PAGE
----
As part of communicating with fellow students while developing the proposal, Schmidt received a comment from a student who did not agree with hiring a person of color to serve students of color. Schmidt said that in the report, she made sure to include different perspectives, including that of not supporting the district hiring a person of color to serve as a cultural liaison. In response to those with that viewpoint, Schmidt said, “I don’t know how we can address the struggles of students of color without having it be a person of color. Maybe education can supplement that. I mean, that’s to be seen, I guess. And those who say it’s not necessary, I think they’re kind of ignoring a whole student population.” 

 

Funding the position

In the past, some School Board members have raised concerns about budgeting for a cultural liaison position. Schmidt said she feels the district has enough funds to establish the position. “I sit there, and it doesn’t take complex math to realize we do have pockets of money here and there that if you cared about [a cultural liaison position], you could use,” she said. She noted that the district hired a COVID coordinator this year. According to a WAPS press release, federal COVID funding, or ESSER funding, was used to pay for the position. With the district continuing to receive money for COVID relief, Schmidt asked, “How is that being used? How is that redistributing different pockets of money, and where does that extra money go now?”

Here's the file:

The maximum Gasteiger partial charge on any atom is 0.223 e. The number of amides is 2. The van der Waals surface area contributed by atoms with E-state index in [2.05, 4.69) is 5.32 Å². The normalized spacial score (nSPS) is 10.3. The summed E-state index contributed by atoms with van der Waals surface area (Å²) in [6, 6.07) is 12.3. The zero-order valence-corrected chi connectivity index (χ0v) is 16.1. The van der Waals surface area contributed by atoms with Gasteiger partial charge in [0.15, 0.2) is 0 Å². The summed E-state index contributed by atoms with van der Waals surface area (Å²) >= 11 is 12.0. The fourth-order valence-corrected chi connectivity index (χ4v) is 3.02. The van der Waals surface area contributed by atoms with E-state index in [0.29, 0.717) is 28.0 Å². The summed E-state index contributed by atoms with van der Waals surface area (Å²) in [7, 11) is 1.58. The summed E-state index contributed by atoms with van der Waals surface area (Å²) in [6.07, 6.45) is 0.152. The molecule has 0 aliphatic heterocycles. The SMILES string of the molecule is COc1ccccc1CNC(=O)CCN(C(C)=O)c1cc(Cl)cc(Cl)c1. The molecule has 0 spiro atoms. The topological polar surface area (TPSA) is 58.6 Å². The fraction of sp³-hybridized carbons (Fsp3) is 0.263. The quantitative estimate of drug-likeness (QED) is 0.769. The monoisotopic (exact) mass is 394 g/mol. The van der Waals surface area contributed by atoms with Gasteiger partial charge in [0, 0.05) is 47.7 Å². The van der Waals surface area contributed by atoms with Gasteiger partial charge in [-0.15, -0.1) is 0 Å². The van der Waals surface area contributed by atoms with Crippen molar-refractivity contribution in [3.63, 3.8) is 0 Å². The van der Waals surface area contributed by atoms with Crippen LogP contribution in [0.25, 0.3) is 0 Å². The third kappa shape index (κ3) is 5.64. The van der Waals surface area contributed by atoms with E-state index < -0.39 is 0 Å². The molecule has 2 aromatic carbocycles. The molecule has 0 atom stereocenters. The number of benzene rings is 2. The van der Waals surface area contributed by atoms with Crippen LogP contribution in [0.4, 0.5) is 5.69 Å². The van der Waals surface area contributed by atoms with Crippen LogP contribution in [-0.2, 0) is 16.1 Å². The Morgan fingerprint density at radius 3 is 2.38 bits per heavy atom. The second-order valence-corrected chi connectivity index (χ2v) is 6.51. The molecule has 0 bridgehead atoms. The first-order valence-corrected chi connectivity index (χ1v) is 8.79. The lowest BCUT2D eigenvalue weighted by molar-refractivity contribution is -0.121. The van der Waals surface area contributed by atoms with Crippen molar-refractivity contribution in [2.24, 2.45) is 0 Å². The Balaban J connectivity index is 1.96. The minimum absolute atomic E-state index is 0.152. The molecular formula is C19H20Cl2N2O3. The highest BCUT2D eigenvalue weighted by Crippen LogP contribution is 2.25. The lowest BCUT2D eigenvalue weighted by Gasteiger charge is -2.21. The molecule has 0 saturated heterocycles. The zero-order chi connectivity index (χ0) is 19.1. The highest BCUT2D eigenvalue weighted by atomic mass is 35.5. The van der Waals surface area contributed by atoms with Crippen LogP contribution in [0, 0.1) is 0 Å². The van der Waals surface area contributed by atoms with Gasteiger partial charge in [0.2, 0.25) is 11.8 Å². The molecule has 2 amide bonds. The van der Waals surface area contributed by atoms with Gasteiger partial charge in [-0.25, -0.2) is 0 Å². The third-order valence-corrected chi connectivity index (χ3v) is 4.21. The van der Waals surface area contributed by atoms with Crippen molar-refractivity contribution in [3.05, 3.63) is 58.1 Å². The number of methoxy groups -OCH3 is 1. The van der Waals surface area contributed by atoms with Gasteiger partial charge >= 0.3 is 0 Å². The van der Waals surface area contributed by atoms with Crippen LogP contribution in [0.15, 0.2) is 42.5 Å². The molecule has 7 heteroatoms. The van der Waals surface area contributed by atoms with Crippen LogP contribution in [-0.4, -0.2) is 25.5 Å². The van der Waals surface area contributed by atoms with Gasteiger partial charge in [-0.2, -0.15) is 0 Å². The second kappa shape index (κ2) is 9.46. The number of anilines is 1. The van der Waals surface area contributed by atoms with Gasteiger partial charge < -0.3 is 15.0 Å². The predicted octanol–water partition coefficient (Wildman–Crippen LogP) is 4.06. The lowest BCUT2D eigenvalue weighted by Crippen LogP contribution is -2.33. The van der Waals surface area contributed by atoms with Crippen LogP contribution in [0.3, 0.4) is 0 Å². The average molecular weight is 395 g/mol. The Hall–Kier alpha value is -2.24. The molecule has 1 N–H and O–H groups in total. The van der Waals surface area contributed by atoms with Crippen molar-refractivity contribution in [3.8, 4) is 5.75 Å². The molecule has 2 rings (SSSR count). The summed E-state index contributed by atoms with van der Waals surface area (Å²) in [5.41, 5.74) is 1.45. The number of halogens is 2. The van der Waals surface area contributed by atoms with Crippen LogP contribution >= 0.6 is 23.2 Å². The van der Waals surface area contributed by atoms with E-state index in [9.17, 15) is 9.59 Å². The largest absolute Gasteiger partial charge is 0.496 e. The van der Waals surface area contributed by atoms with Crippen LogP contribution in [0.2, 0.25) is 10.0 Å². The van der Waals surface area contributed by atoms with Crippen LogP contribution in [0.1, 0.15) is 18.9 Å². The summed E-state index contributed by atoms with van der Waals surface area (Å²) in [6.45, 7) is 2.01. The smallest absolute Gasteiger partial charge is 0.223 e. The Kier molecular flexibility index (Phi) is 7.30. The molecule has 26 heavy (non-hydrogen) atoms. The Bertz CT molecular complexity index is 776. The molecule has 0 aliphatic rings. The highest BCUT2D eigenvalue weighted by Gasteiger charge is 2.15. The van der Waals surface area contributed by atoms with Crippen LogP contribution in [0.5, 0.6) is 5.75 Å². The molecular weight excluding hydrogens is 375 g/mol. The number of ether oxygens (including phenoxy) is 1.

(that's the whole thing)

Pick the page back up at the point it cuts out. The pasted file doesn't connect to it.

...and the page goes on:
When Freiheit was asked whether she hopes to include a cultural liaison position in a three-year plan for using ESSER funding versus in the 2021-2022 budget, she responded, “Yes, I am targeting using ESSER funding throughout the three years to fund positions that are focused on student, family and community engagement and supporting student academic achievement, mental health, and social emotional learning.” 

When asked whether she would want to establish a cultural liaison position in the first, second or third year of the three-year ESSER funding plan, Freiheit said, “This is still to be determined.” 

Schmidt said of including a cultural liaison position in the ESSER funding plan and not  in next year’s budget, “I think if you want something enough, that we can get it done.” Schmidt said she acknowledges the district is taking part in a three-year study of how welcoming it is for underserved students and staff members, for instance, “but it almost feels like every time we do that, we just dilute the problem farther and farther.” She said, “It’s like we’re going through the motions because we have to ... And I think it’s… almost felt like hiding behind things like the budget and stuff like that are just excuses for this not to happen.” She added,”If we truly don’t have the funds, then let’s sit down and say, okay, when will we? Two years from now? How are we going to start moving money around so that we do?”

Education@winonapost.com